Scottish Conservative MSPs have said that a notorious north-east road is an “ideal candidate” for a higher speed limit for lorries.
Stepping up demands for action to prevent accidents on the A947 Aberdeen to Banff route, five local MSPs have joined forces to write to Transport Secretary Michael Matheson.
Peter Chapman, Alexander Burnett, Liam Kerr, Tom Mason and Bill Bowman have all signed a letter calling for a review into raising the speed limit for heavy goods vehicles (HGVs) on the A947.
And a row broke out as Mr Chapman accused rival SNP MSP Gillian Martin of delivering a “terrible snub” to local residents by failing to update them on measures to improve safety.
Ms Martin, who represents Aberdeenshire East, said she had raised the concerns of Tarves Community Council with Scottish Government ministers, and that the Tory claims were “completely untrue”.
HGVs which weigh more than 7.5 tonnes have a maximum speed limit of 40mph on single carriageways in Scotland, and 50mph on dual carriageways.
But since 2014 a trial has been under way on the Inverness and Perth section of the A9 which allows the lorries to travel at speeds of up to 50mph, in the hope that the higher limit would mean fewer drivers of other vehicles attempt overtaking manoeuvres.
Campaigners in the north-east are keen to introduce the same extension on the A947 to try to cut the number of accidents.
Mr Chapman said: “The 50mph limit is being tested on the A9 with no serious concerns about lorries going too fast.
“And a road like the A947, with few passing places, is an ideal candidate for this very reasonable adjustment.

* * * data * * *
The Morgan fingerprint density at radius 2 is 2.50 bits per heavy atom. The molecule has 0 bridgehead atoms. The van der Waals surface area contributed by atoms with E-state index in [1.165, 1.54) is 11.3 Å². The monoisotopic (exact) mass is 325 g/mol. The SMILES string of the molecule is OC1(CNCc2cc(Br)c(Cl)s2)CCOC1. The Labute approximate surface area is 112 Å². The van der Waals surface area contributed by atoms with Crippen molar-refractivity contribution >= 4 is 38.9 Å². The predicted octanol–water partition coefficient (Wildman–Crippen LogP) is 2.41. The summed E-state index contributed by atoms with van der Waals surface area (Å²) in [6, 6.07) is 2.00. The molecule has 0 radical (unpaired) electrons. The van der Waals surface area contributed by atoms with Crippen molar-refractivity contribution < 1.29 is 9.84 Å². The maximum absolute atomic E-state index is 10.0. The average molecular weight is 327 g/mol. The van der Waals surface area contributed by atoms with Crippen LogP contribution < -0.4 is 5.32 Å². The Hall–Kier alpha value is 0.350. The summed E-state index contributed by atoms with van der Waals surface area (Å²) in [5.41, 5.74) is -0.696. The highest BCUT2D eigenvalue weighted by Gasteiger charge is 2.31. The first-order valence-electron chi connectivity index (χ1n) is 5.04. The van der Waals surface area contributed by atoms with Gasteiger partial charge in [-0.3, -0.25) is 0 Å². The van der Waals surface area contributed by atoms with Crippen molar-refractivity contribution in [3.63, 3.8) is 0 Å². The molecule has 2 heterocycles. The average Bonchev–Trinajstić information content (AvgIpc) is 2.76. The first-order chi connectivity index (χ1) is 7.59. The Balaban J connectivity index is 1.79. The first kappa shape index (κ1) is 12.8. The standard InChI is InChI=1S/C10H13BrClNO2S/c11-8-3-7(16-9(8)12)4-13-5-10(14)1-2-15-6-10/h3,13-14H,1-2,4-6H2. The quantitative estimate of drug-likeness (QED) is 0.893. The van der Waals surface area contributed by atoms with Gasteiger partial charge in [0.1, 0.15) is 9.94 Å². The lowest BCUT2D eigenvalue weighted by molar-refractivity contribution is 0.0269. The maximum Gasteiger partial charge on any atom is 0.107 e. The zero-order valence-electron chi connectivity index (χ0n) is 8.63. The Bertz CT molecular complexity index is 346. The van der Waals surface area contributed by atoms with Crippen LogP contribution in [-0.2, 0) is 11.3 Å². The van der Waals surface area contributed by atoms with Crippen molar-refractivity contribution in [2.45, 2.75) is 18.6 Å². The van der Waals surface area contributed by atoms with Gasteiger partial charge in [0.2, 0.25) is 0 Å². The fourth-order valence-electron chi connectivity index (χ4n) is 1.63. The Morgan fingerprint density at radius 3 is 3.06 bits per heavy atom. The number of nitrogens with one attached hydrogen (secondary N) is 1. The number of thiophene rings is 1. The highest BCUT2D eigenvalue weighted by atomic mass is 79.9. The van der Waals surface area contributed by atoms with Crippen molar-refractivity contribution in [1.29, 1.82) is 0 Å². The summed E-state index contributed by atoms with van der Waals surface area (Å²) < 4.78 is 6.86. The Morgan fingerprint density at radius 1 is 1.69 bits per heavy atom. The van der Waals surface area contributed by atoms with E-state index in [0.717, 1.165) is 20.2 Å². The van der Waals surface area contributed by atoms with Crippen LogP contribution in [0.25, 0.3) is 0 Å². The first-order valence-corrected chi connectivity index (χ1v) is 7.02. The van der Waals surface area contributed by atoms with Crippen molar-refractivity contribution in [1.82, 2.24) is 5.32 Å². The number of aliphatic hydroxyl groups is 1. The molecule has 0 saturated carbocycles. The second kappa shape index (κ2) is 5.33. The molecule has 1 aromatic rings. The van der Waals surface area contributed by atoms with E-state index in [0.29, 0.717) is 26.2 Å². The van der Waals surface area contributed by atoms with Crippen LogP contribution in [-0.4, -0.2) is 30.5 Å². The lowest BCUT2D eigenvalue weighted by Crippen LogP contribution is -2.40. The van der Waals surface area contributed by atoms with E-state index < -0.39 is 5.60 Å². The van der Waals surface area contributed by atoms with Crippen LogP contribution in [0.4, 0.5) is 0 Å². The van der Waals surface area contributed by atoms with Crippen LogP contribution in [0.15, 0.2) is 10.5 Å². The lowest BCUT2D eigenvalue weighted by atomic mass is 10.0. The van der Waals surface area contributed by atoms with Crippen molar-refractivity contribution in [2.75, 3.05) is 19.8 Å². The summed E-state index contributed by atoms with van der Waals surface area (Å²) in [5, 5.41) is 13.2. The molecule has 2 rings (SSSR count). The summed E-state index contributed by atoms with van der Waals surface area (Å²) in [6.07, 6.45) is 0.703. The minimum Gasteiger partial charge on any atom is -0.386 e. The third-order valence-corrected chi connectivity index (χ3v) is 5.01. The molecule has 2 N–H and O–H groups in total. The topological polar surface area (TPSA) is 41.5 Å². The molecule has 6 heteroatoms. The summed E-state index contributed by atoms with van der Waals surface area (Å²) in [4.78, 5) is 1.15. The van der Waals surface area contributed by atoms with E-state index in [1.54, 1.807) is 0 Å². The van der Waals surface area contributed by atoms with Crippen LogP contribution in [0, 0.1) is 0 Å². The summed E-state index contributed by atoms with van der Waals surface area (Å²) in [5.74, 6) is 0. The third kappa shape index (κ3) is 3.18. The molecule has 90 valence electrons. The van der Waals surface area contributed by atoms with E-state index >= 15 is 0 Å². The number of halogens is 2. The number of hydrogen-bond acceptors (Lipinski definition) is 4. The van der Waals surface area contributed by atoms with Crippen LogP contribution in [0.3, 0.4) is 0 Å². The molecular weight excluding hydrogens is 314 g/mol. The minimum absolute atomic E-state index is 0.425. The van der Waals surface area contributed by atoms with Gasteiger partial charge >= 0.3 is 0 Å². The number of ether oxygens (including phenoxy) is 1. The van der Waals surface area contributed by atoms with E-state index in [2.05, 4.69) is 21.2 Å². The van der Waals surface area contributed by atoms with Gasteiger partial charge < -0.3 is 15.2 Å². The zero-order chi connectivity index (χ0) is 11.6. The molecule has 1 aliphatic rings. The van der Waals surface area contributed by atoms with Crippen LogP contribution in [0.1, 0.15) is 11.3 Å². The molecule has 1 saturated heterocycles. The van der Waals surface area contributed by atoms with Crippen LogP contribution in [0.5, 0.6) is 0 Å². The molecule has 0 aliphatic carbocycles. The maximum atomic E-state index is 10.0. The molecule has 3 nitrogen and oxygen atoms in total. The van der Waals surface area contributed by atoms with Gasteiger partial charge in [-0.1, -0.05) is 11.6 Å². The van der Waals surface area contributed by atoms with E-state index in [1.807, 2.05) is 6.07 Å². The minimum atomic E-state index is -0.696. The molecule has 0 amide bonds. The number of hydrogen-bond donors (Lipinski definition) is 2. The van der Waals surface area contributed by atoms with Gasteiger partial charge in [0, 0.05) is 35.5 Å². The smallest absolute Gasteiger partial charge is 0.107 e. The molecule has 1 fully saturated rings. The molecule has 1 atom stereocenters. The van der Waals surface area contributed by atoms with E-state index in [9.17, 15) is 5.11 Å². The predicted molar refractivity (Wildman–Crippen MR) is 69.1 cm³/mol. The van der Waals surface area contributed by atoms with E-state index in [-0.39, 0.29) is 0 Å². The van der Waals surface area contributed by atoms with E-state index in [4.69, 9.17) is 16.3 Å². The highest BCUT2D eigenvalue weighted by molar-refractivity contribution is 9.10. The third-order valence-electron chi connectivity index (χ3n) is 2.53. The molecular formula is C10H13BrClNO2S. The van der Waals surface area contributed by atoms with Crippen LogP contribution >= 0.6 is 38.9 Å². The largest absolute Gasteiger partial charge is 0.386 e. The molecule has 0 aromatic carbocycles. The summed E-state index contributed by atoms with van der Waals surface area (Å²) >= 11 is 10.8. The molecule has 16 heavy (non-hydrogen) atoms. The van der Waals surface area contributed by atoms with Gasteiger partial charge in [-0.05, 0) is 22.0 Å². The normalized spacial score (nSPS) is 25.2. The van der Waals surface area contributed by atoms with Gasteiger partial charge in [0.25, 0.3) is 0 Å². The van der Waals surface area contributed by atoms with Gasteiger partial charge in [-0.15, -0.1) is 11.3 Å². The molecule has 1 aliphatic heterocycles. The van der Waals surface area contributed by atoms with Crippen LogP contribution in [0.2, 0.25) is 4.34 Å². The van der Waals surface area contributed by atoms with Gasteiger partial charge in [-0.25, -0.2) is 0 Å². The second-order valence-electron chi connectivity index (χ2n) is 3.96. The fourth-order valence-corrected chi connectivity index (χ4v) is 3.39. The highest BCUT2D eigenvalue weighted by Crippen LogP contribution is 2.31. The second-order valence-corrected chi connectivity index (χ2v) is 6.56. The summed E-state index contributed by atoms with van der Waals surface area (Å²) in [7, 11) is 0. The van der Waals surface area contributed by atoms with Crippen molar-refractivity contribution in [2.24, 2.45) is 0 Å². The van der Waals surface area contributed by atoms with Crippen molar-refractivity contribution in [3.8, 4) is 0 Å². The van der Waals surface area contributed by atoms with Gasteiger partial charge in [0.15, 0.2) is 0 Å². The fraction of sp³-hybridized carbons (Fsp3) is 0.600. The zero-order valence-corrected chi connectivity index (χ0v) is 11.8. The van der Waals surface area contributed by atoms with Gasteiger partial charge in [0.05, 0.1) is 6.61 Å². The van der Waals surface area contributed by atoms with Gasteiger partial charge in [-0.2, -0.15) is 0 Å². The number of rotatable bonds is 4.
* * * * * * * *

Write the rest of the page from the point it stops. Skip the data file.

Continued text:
“I just can’t understand why Gillian Martin and the former transport secretary couldn’t let the residents of Tarves know it’s being considered, one way or the other. It’s poor service to the people of the north-east as usual from the SNP.”
Ms Martin said she had spoken to the community council about the issue and raised it with former Transport Minister Humza Yousaf.
“This accusation by the Tories is completely untrue and yet again they are spreading false information,” she added.
A Transport Scotland spokesman said: “While there are no current plans to increase the HGV speed limit on any trunk road, this will be re-examined once evidence becomes available, particularly around road safety, as there is a correlation between an increase in speed and an increase in collision rate.
“The DFT (UK Government’s department for transport) 3-year evaluation of HGV speed increase in England and Wales will be critical to understanding the impact of the HGV speed limit change on driver behaviour, vehicle speeds, the economy, the environment and of course safety.
“When the impacts are known, which is anticipated later this year, we will determine the potential for an increase on roads in Scotland.”